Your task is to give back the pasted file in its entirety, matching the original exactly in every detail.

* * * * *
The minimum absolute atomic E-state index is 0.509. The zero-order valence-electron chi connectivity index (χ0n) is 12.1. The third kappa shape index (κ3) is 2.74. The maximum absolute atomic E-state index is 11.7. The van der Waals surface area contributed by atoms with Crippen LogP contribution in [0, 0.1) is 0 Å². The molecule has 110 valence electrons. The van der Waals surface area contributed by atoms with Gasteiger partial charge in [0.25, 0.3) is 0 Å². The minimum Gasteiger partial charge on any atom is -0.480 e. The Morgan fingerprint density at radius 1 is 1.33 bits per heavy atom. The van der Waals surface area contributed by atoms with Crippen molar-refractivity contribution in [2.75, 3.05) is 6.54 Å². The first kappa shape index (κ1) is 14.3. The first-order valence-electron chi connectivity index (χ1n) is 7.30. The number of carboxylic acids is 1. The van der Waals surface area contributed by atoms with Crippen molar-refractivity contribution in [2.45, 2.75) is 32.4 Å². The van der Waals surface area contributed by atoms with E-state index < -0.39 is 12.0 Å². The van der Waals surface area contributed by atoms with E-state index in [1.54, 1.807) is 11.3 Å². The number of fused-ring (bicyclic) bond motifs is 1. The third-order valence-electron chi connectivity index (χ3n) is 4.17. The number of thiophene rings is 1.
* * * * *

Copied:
The minimum absolute atomic E-state index is 0.509. The zero-order valence-electron chi connectivity index (χ0n) is 12.1. The third kappa shape index (κ3) is 2.74. The maximum absolute atomic E-state index is 11.7. The van der Waals surface area contributed by atoms with Crippen LogP contribution in [0, 0.1) is 0 Å². The molecule has 110 valence electrons. The van der Waals surface area contributed by atoms with Gasteiger partial charge in [0.25, 0.3) is 0 Å². The minimum Gasteiger partial charge on any atom is -0.480 e. The Morgan fingerprint density at radius 1 is 1.33 bits per heavy atom. The van der Waals surface area contributed by atoms with Crippen molar-refractivity contribution in [2.75, 3.05) is 6.54 Å². The first kappa shape index (κ1) is 14.3. The first-order valence-electron chi connectivity index (χ1n) is 7.30. The number of carboxylic acids is 1. The van der Waals surface area contributed by atoms with Crippen molar-refractivity contribution in [2.45, 2.75) is 32.4 Å². The van der Waals surface area contributed by atoms with E-state index < -0.39 is 12.0 Å². The van der Waals surface area contributed by atoms with E-state index in [1.54, 1.807) is 11.3 Å². The number of fused-ring (bicyclic) bond motifs is 1. The third-order valence-electron chi connectivity index (χ3n) is 4.17. The number of thiophene rings is 1.